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USC Asia Architecture & Urbanism Study Abroad Program

Where’d all the good people go?

Shenzhen, the new economic prodigy China has been waiting and tirelessly working towards achieving. It’s a city filled with capitalist dreams with an unbelievably fast-pace economy that’s leading the country into a first-world state. Dreams of breaking ground in financial success has led to an entrepreneurial sprawl of corporate powerhouses touching base here with towering skyscraper offices lining the entire cityscape. The push for urbanization has set the stone rolling for land developers and contractors to go on a field day, building like there’s no tomorrow. With a hotel here, and an apartment complex there, the turn-around of Shenzhen’s urban landscape is overnight. But within all the excitement building this city, there’s one most particular and de-valued element absent that is perhaps most essential in making Shenzhen, or any city for that matter, vibrant: the people.

Our ventures through Shenzhen these past few days have made evident a phenomenon that is uniquely it’s own here, unseen in all the previous cities we have visited so far. Shenzhen is quite literally a “ghost” city; there’s a complete lack of social interface on the urban-streetscape level. This, in turn, heavily undermines and distorts any notion of urban centers throughout the city. Shenzhen seems to have employed the “build it, and they will come” urban strategy of densification as a catalyst, rather than densification as a necessity (i.e. Tokyo, Seoul). Plazas, shopping centers, parks, etc. end up as empty, superficial edifices that bring nothing to the community. A prime example is the city center, located at the heart of the Futian district. It’s comprised of both private and public programs; private being the city/central government complex (aka “the Hat) and public being the people’s square coupled with a localized park/garden. First, the plaza remains useless as a gathering/activity space when no one utilizes it. It’s only heavily utilized when performances are held there. Second, the garden is inherently flawed in that it is nearly inaccessible and difficult to navigate through, consequently the space remains unused most of the day. It took us a few wrong turns before we actually figured out where exactly we were oriented within the park, only to find ourselves lost within an unending maze. And the fact that no one was actually in the park to ask for directions made the process ever more confusing.

In “The Mass Ornament”, Kracauer mentions the impetus behind capitalism as an economic system that “does not encompass human beings”. In fact, the operative function of producing is more important that the human being. The mass ornament, as a functional collective, has no play in the formation of the socio-economic state. The rapid proliferation of Shenzhen building developments could only have been possible through a massive labor force, a force supplied through immigrant workers that migrated to Shenzhen out of desperation. Like any other resource, labor is nurtured to produce the maximum gain with the least amount of cost. With a constant influx of poor immigrants, it’s an endless resource construction companies have exploited towards the benefit of urban development. As a result, the city grows in economic power and price of living continues to rise, pushing out the poor migrants from staying, only to be replaced by many others just like them; a cyclical pattern. The key point is to remember is that these workers are constantly filtering in and out of the city, never permanent. Thus, this large constituency of workers is often non-participants in the everyday urban scene. With rising costs in housing and the economy, it’s no wonder that these poor migrants cannot afford to stay long in Shenzhen, only to leave their legacy behind manifested in the cold concrete, steel, and glass towers built by their hands.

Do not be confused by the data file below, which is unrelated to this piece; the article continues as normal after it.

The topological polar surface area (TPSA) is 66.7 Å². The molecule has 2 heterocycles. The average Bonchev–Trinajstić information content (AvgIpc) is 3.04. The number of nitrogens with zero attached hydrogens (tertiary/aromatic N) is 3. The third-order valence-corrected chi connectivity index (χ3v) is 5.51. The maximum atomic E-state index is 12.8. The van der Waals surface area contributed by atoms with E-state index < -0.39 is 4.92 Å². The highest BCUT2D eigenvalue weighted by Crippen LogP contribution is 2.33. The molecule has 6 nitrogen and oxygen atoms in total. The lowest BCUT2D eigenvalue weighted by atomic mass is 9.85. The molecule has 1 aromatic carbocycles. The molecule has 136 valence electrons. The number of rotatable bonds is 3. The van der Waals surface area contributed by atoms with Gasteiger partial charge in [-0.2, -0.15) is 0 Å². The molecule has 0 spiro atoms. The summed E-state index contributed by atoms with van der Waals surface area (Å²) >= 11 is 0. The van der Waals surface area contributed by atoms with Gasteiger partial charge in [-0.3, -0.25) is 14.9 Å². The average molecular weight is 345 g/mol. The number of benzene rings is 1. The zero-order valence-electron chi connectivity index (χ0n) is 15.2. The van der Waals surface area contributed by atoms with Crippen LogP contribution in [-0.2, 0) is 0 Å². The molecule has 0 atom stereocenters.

_Jonathan

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Filed under: Architecture, Capitalism, China, Futian, labor force, mass ornament, Migrant, people, Shenzhen, socio-economics, Urbanism

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AAU FALL 2013:

University of Southern California
School of Architecture
Asia Architecture and Urbanism
Study Abroad Program

Director:
Andrew Liang
Instructors:
Bu Bing
Steven Chen
Yo-Ichiro Hakomori
Andrew Liang
Yuyang Liu
Neville Mars
Academic Contributors:
Thomas Chow, SURV
Bert de Muynck, Movingcities.org
Manying Hu, SZGDADRI, ITDP, Guangzhou
Clare Jacobson, Design Writer, Editor, Curator
Laurence Liauw, SPADA, Hong Kong
Mary Ann O'Donnell, Shenzhen Noted, Fat Bird, Shenzhen
Paul Tang, Verse, Shanghai
Li Xiangning, Tongji University, Shanghai
Students:
Daniel Aguilar
Hong Au
Michael den Hartog
Caroline Duncan
Nefer Fernandez
Christian Gomez
Isabelle Hong
Jin Hong Kim
Ashley Louie
Javier Meier
Paula Narvaez
Ashlyn Okimoto
Tamar Partamian
Samuel Rampy
Luis Villanueva
Krista Won
Tiffany Wu

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